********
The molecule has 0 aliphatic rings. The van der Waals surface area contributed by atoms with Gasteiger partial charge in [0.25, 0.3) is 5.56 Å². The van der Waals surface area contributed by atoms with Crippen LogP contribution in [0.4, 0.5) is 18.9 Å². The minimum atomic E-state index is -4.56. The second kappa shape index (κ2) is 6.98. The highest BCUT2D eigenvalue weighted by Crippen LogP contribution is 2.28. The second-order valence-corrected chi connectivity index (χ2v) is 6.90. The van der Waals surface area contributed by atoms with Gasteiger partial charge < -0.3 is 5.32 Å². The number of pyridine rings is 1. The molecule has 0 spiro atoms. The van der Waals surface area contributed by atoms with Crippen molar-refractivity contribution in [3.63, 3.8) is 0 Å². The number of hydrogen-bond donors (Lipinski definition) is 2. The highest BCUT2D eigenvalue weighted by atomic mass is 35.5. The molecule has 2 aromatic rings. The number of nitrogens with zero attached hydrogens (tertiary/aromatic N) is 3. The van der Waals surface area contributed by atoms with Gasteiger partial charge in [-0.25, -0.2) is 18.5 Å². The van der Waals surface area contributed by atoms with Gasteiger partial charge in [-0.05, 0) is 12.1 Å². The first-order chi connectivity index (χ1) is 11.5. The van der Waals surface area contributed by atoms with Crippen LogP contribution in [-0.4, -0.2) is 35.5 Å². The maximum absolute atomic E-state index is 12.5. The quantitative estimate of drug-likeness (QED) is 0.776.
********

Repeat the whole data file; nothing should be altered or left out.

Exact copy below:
The molecule has 0 aliphatic rings. The van der Waals surface area contributed by atoms with Gasteiger partial charge in [0.25, 0.3) is 5.56 Å². The van der Waals surface area contributed by atoms with Crippen LogP contribution in [0.4, 0.5) is 18.9 Å². The minimum atomic E-state index is -4.56. The second kappa shape index (κ2) is 6.98. The highest BCUT2D eigenvalue weighted by Crippen LogP contribution is 2.28. The second-order valence-corrected chi connectivity index (χ2v) is 6.90. The van der Waals surface area contributed by atoms with Gasteiger partial charge < -0.3 is 5.32 Å². The number of pyridine rings is 1. The molecule has 0 spiro atoms. The van der Waals surface area contributed by atoms with Crippen molar-refractivity contribution in [3.63, 3.8) is 0 Å². The number of hydrogen-bond donors (Lipinski definition) is 2. The highest BCUT2D eigenvalue weighted by atomic mass is 35.5. The molecule has 2 aromatic rings. The number of nitrogens with zero attached hydrogens (tertiary/aromatic N) is 3. The van der Waals surface area contributed by atoms with Gasteiger partial charge in [-0.25, -0.2) is 18.5 Å². The van der Waals surface area contributed by atoms with Gasteiger partial charge in [-0.05, 0) is 12.1 Å². The first-order chi connectivity index (χ1) is 11.5. The van der Waals surface area contributed by atoms with Crippen LogP contribution in [-0.4, -0.2) is 35.5 Å². The maximum absolute atomic E-state index is 12.5. The quantitative estimate of drug-likeness (QED) is 0.776.